Index Copernicus IC Value: 89.62
Edorium Journal of

Disability and Rehabilitation

 
     
Original Article
 
Exploring the impact of sharing personal narratives of brain injury through film in Australian Indigenous communities
Susan Gauld1, Sharon Smith1, Melissa Bianca Kendall2,3
1Rehabilitation Coordinator Acquired Brain Injury Outreach Service, Princess Alexandra Hospital, Metro South Health, Brisbane, Queensland, Australia
2Senior Research Officer, Acquired Brain Injury Outreach Service (ABIOS) and Transitional Rehabilitation Program (TRP), Princess Alexandra Hospital, Metro South Health, Brisbane, Queensland, Australia
3Associate Professor, the Hopkins Centre, Griffith University/Division of Rehabilitation-Metro South Health, Queensland, Australia

Article ID: 100037D05SG2018
doi: 10.5348/100037D05SG2018OA

Corresponding Author:
Melissa Bianca Kendall,
Senior Research Officer, ABIOS and TRP,
PO Box 6053, Buranda QLD Australia 4102

Access full text article on other devices

  Access PDF of article on other devices

[HTML Full Text]   [PDF Full Text] [Print This Article]
[Similar article in PubMed] [Similar article in Google Scholar]



How to cite this article
Gauld S, Smith S, Kendall MB. Exploring the impact of sharing personal narratives of brain injury through film in Australian Indigenous communities. Edorium J Disabil Rehabil 2018;4:100037D05SG2018.


ABSTRACT

Aims: Culturally appropriate community education about brain injury prevention and supporting people with brain injury and their families is needed in Australian Indigenous communities. Narrative therapy offers a useful method in rehabilitation that may be particularly appropriate for Indigenous people. This paper aims to explore and describe the impact of sharing personal stories on film by Australian Indigenous families who have experienced acquired brain injury (ABI).

Methods: Participatory Action Research approaches were used in the production of films describing personal stories of brain injury for three Australian Indigenous men and their families. Participants were involved in the conceptualization, development, filming and launch of the films in their own communities (one urban, one rural and one remote). The production of the films was followed by individual semi-structured interviews with film participants. Thematic analysis of interview data was undertaken. Results: While produced as an educational digital video disc (DVD) resource for improving brain injury prevention awareness and support in Australian Indigenous communities, participants identified five themes related to the benefits and challenges of the narrative filmmaking process, namely the motivation to tell their story, the experience of making the film, the social impact and benefits, the importance of the launch and the untold stories that remain.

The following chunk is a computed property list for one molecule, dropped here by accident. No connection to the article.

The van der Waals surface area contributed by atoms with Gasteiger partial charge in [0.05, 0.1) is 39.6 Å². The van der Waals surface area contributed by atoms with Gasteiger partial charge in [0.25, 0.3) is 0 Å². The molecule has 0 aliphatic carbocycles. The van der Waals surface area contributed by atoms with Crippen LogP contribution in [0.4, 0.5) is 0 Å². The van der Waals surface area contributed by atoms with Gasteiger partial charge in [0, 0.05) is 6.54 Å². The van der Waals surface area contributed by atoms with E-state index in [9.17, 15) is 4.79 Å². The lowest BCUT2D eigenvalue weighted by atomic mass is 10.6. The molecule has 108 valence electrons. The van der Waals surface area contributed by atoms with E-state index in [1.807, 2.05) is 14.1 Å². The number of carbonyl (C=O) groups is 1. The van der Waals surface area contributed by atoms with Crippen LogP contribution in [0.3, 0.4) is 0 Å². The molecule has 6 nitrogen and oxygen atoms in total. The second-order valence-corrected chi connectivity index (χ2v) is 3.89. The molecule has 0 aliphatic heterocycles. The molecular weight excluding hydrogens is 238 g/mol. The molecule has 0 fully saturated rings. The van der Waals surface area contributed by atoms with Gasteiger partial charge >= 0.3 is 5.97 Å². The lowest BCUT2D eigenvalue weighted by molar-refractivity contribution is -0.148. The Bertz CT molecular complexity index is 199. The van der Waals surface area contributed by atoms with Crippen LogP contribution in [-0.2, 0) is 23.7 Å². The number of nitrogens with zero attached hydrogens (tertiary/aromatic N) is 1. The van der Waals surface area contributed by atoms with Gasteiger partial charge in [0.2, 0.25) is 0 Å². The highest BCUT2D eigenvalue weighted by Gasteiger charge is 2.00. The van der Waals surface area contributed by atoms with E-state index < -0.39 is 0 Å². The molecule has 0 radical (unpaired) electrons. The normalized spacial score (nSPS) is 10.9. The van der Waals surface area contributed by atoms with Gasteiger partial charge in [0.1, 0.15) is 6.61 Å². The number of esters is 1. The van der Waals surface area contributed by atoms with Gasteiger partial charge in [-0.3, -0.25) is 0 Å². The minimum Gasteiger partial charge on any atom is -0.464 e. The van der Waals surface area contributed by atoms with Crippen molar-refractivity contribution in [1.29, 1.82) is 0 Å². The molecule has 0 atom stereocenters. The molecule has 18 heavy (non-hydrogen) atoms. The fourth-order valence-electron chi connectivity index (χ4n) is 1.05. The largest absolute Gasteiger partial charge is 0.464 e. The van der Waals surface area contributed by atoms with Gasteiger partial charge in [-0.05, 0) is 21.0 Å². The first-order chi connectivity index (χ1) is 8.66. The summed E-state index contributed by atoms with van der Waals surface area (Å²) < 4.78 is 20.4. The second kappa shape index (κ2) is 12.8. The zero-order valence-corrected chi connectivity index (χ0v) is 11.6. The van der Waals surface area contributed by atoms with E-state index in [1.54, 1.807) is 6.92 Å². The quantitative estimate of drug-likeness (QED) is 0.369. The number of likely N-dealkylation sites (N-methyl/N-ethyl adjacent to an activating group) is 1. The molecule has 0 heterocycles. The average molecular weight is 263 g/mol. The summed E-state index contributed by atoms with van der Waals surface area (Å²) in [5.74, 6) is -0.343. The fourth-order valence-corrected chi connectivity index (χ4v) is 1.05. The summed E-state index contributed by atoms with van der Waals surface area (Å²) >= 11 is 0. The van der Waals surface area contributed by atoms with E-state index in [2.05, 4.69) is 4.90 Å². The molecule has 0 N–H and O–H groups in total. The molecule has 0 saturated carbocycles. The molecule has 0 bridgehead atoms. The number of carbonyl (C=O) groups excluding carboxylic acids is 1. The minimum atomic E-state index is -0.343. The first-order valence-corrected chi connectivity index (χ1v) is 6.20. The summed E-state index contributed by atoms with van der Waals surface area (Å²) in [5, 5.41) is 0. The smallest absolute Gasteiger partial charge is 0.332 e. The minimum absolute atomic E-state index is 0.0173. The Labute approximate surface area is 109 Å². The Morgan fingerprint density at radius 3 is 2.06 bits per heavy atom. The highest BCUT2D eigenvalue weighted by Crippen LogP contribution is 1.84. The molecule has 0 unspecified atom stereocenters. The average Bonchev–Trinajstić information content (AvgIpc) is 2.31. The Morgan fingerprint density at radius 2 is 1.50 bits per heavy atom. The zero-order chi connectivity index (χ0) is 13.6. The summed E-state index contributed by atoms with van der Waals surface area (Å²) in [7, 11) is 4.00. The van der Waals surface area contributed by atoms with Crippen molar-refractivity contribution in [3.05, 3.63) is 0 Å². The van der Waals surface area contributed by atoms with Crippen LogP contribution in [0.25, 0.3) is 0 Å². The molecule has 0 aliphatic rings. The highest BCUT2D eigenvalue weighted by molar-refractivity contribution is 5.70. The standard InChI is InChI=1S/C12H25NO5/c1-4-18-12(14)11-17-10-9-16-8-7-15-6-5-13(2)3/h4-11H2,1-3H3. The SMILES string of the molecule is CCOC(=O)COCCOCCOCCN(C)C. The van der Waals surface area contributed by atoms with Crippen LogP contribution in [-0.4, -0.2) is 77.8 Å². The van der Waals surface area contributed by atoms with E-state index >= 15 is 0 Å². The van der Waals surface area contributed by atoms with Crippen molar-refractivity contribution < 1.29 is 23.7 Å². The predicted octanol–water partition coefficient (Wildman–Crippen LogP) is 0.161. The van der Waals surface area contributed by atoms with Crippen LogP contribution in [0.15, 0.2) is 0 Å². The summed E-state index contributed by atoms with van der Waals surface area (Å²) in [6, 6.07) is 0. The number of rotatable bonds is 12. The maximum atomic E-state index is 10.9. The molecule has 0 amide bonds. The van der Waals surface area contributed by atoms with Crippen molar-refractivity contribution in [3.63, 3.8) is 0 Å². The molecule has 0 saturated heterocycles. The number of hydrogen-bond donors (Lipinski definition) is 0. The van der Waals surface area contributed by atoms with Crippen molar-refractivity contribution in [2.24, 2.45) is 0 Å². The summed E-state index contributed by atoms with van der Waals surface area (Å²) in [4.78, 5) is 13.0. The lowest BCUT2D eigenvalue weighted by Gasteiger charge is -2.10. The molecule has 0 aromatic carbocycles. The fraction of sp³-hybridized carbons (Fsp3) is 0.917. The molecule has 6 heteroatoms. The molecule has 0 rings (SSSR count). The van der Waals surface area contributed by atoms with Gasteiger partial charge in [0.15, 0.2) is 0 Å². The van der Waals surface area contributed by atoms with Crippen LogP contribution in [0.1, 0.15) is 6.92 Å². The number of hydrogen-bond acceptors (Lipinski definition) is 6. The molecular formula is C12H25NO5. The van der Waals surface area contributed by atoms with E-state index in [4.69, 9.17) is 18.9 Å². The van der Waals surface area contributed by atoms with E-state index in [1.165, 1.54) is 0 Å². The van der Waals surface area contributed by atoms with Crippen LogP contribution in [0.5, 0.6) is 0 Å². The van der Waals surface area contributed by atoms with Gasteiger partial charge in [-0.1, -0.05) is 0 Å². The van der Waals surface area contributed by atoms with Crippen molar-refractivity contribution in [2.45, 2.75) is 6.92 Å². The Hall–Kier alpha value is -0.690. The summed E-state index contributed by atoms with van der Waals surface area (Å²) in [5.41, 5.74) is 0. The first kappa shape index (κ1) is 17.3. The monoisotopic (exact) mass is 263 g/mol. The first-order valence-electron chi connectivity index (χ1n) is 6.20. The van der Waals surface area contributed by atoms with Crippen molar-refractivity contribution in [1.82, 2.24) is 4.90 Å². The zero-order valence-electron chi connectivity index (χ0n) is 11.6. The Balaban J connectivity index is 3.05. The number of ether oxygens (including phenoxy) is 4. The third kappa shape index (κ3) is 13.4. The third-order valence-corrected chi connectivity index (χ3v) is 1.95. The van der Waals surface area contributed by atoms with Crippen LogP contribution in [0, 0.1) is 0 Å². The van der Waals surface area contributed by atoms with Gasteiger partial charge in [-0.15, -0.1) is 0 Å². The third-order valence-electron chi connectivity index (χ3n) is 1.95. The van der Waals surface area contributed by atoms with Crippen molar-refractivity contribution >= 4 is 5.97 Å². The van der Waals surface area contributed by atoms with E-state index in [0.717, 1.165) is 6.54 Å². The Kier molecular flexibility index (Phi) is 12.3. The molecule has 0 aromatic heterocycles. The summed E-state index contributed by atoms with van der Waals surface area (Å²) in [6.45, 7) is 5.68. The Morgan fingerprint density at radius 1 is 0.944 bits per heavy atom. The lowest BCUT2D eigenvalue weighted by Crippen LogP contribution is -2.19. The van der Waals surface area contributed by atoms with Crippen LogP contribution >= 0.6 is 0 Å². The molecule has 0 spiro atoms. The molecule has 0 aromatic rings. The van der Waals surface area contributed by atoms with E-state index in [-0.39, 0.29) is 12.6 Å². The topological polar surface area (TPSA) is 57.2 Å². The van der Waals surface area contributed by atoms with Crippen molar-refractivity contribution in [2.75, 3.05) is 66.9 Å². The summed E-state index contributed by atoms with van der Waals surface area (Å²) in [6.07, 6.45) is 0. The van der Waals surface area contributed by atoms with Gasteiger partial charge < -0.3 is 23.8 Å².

Conclusion: Storytelling by Australian Indigenous families through film was perceived by individuals with ABI and their families to have important personal benefits in addition to providing a culturally relevant community education resource. A recognition of the film as merely a snapshot in time is necessary however and ongoing opportunities for storytelling should be sought. Community launches of such resources are important for supporting families affected by brain injury and increasing awareness in their communities.

Keywords: Acquired brain injury, Community education, Indigenous health, Narrative therapy, Storytelling


[HTML Full Text]   [PDF Full Text]

Acknowledgements
We would like to acknowledge the contributions of the Australian Indigenous communities who participated in the research and production of the DVD and the provision of funding for the DVD by the Motor Accident Insurance Council of Queensland (MAIC).
Author Contributions
Susan Gauld – Substantial contributions to conception and design, Acquisition of data, Analysis and interpretation of data, Drafting the article, Revising it critically for important intellectual content, Final approval of the version to be published
Sharon Smith – Substantial contributions to conception and design, Acquisition of data, Analysis and interpretation of data, Drafting the article, Revising it critically for important intellectual content, Final approval of the version to be published
Melissa Bianca Kendall – Substantial contributions to conception and design, Analysis and interpretation of data, Drafting the article, Revising it critically for important intellectual content, Final approval of the version to be published
Guarantor of Submission
The corresponding author is the guarantor of submission.
Source of Support
None
Consent Statement
Written informed consent was obtained from the patient for publication of this study.
Conflict of Interest
Author declares no conflict of interest.
Copyright
© 2018 Susan Gauld et al. This article is distributed under the terms of Creative Commons Attribution License which permits unrestricted use, distribution and reproduction in any medium provided the original author(s) and original publisher are properly credited. Please see the copyright policy on the journal website for more information.



  Terms of Service line Privacy policy line Disclaimer line FAQ line Contact: Journal line Contact: Edorium Journals line Site Map  
  Copyright © 2018. Edorium. All rights reserved.